JUDAS PRIEST Frontman Rob Halford On Nostradamus - "We're Treating This Like It's The Holy Grail Of Heavy Metal"
September 5, 2007, 12 years ago
BW&BK; spoke to The Metal God - ROB HALFORD (JUDAS PRIEST) recently regarding a number of topics including his new Metal God Entertainment company, his latest CD, Metal God Essentials Volume 1 (a Best Of compilation featuring tracks from his HALFORD solo days, his band project FIGHT and a few of new tracks) and of course the anxiously-awaited new Judas Priest album, Nostradamus, that will see the light of day in early 2008. A few excerpts from the BW&BK; chat follow:
BW&BK;: Where does Nostradamus stand at the moment?
Halford: "There is still a lot of tracking to do. I've done the bulk of my lead vocals, but I still have to go in and do some other bits and pieces. I asked Ken (K.K. Downing - guitar) and Glen (Tipton - guitar) if they didn't mind if I took off for a few weeks just to do this solo launch because I didn't want it to clash with Nostradamus. And they were really cool bout it. They needed to get on with some of their guitar pieces anyway. So I'm going to go back soon and get back in that world and finish my pieces."
BW&BK;: Are you going stir crazy in the studio?
Halford: "No I don't, I just love it. I just love being in the studio and hearing what we are putting down."
BW&BK;: Are you in K.K. Downing's studio?
Halford: "We're all over the place. But we're mainly using the studio that we did Angel Of Retribution in. Glen's doing some stuff at his place and Ken's doing stuff at his place. We just need to be with each other in as much of it as we possibly can. It's really important for me to have them there when I do my vocal tracks. I need them there. They get the best out of me in terms of performance. And we haven't brought a producer in yet. We're open-minded about producers. We're doing all the recording that we feel it's important to do and I guess at some point we'll look at the need of a producer to bring it all together. But there's an enormous amount of information going down in Pro Tools that we need to get locked. I mean we know what we are doing. As you know, it's always been a co-production level with Priest because we know exactly what we want to do. It is good to have one guy that can take all this massive journey and bring it all together. A good producer will put an idea forward that the rest of us might not have contemplated before. But we are on track. We know exactly what we're doing and it's just phenomenal. It's absolutely sensational. I think it's going to be a massive record, I really do. We're displaying the peak of our abilities right now in terms of writing and recording. The song structures and all of the elements are locked in. It's incredible listening to it coming back from the speakers."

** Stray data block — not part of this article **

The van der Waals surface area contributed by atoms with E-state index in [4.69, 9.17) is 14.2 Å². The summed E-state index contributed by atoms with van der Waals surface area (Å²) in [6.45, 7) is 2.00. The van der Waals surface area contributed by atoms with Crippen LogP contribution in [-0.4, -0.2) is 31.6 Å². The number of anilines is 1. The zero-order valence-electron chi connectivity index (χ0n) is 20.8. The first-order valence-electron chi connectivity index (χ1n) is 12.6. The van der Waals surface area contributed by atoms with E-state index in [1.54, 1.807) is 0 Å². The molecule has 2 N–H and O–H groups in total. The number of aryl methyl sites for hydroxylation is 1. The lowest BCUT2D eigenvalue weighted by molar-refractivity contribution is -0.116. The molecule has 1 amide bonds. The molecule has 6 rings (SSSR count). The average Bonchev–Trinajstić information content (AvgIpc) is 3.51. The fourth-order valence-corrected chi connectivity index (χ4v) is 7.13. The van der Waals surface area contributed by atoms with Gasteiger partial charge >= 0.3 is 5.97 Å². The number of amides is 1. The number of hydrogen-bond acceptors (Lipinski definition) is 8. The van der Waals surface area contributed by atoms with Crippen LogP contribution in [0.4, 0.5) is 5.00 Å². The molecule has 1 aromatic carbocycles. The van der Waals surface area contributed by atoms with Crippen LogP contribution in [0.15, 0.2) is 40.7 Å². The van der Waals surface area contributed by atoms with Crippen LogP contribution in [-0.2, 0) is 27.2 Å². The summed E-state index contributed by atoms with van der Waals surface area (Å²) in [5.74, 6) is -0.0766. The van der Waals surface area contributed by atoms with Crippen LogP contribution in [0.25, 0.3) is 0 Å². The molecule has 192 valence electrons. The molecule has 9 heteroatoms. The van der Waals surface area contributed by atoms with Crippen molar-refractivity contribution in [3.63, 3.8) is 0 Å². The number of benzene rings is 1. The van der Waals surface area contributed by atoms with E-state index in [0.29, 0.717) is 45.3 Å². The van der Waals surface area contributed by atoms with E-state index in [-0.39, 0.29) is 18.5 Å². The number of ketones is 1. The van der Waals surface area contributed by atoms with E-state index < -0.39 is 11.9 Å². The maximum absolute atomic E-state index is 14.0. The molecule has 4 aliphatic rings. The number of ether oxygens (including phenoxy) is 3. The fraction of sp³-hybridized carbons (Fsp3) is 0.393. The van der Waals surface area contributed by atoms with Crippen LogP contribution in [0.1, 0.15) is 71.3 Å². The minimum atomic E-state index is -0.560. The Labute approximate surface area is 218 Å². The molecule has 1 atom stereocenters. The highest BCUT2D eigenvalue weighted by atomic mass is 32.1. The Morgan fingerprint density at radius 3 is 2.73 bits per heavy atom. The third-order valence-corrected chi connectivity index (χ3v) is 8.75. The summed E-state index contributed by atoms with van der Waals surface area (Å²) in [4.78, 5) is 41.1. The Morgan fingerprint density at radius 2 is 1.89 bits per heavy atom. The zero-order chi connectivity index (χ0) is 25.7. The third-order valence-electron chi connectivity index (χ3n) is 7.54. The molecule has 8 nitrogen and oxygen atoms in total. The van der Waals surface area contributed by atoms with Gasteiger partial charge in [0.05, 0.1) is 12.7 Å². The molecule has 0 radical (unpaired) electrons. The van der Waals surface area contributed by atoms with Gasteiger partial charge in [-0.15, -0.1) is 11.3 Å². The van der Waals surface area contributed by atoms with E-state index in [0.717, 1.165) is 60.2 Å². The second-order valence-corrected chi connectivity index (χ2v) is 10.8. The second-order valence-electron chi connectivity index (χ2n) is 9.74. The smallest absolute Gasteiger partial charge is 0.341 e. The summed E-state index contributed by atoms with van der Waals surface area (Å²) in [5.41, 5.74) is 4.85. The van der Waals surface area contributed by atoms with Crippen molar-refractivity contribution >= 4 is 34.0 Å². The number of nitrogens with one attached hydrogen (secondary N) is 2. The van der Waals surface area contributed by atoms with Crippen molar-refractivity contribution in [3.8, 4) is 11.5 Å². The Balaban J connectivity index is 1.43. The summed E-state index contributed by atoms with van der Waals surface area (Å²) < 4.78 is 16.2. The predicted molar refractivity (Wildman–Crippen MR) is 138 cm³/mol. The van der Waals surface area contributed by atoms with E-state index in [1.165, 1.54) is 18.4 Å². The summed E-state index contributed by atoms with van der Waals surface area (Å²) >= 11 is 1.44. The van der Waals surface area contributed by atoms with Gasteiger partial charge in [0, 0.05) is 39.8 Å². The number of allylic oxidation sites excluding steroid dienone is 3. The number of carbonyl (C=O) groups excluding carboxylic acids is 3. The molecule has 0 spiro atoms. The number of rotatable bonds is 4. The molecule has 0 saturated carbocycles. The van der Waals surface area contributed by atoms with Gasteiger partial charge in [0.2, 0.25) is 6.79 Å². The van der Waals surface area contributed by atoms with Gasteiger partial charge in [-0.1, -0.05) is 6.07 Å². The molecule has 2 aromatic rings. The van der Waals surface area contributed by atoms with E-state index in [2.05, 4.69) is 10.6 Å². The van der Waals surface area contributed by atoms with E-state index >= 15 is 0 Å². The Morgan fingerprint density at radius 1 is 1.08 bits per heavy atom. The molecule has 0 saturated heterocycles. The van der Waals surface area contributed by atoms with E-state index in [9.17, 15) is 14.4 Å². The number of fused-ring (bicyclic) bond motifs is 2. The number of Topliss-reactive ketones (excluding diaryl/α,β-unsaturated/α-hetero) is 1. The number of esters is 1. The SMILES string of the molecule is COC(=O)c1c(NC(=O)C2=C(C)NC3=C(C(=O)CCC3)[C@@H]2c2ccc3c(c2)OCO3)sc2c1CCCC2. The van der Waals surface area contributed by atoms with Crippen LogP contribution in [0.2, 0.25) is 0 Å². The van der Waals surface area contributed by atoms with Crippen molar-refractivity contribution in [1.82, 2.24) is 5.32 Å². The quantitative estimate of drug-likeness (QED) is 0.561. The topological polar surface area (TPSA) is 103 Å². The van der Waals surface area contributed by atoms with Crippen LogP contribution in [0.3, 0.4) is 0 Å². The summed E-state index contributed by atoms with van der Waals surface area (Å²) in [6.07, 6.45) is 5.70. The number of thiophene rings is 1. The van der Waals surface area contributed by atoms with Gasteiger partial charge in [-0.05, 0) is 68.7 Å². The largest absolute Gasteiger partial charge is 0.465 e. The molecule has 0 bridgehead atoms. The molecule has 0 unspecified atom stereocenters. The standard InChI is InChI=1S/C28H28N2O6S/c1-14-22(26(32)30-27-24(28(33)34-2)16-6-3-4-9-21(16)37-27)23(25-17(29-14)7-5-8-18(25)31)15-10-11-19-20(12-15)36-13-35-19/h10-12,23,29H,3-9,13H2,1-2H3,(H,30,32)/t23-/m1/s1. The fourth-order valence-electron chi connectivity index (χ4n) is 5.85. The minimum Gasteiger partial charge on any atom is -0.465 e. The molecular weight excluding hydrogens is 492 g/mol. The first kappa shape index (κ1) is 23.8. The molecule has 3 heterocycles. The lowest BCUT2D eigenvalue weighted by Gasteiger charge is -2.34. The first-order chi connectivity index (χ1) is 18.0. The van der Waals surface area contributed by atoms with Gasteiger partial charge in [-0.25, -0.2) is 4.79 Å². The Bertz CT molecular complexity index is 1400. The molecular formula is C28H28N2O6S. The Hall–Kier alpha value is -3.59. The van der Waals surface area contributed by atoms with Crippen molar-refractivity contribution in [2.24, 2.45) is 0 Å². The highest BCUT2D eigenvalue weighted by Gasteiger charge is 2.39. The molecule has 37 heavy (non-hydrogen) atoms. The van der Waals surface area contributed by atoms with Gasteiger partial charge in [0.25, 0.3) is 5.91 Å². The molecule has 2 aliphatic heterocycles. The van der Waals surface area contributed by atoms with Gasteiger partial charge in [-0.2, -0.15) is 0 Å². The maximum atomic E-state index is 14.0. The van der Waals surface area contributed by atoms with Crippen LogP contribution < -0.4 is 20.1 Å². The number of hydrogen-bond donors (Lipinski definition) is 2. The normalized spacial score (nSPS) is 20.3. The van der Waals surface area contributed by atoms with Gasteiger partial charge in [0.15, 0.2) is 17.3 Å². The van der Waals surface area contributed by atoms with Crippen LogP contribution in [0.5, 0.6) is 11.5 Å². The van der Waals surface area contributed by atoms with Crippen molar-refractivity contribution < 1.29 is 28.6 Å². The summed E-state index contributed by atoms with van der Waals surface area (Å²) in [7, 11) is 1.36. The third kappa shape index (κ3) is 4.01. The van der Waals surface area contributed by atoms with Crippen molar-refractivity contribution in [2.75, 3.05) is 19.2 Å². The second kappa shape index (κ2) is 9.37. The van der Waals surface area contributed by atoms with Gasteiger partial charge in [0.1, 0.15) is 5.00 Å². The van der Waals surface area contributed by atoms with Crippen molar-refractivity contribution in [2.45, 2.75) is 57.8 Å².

BW&BK;: Are you surprising yourselves with the new material?
Halford: "Yeah, I suppose we are. In my world, as a singer, both Glen and Ken are really pushing me. And I love that. As much as we all know what we are capable of, they give me added energy and take me to places I wouldn't think of. I really value that. They've been with me in every step of my vocal production, so they are important to me when I'm behind the mic and the light goes on."
BW&BK;: Can you tell us what percent of the record is done?
Halford: "There's still a lot more that we can contemplate. You do your best, you track it out. You do your drums, your guitars, your vocals, bass and then you think of what else you can add. It's an open book really. We can take it to any level that we feel is relevant and important. And obviously you need to be constantly reevaluating that as you go through the process. It's like any session. When is it too much? When is the cut-off point? When are you doing something that's either going to get lost in the playback or is it extremely valuable and important? So you've got to be open-minded and not limit your potential."
BW&BK;: We spoke to K.K. about orchestration on the album - any update on that?
Halford: "By just making the statement that it's a concept album, that's a very loaded description. In any substance of a concept album, you've got to make sure that you really know what you are doing. As long as your idea is a strong one, as it is with this man Nostradamus - who was a real person who went through real issues in his life - then, we're trying to stay as true to the story of his life as possible. And all the other elements that we can consider like orchestration and everything else, I think you face them when you get to that moment. Much like any band, the important understanding is that you can recreate it live on stage with a minimum amount of fuss. That important to us in Priest. Everything that we've recorded in Priest, we've pretty much been able to bring out on stage. So, when we come to those decisions, we'll face them. But it's still too early to make any commitments while tracking."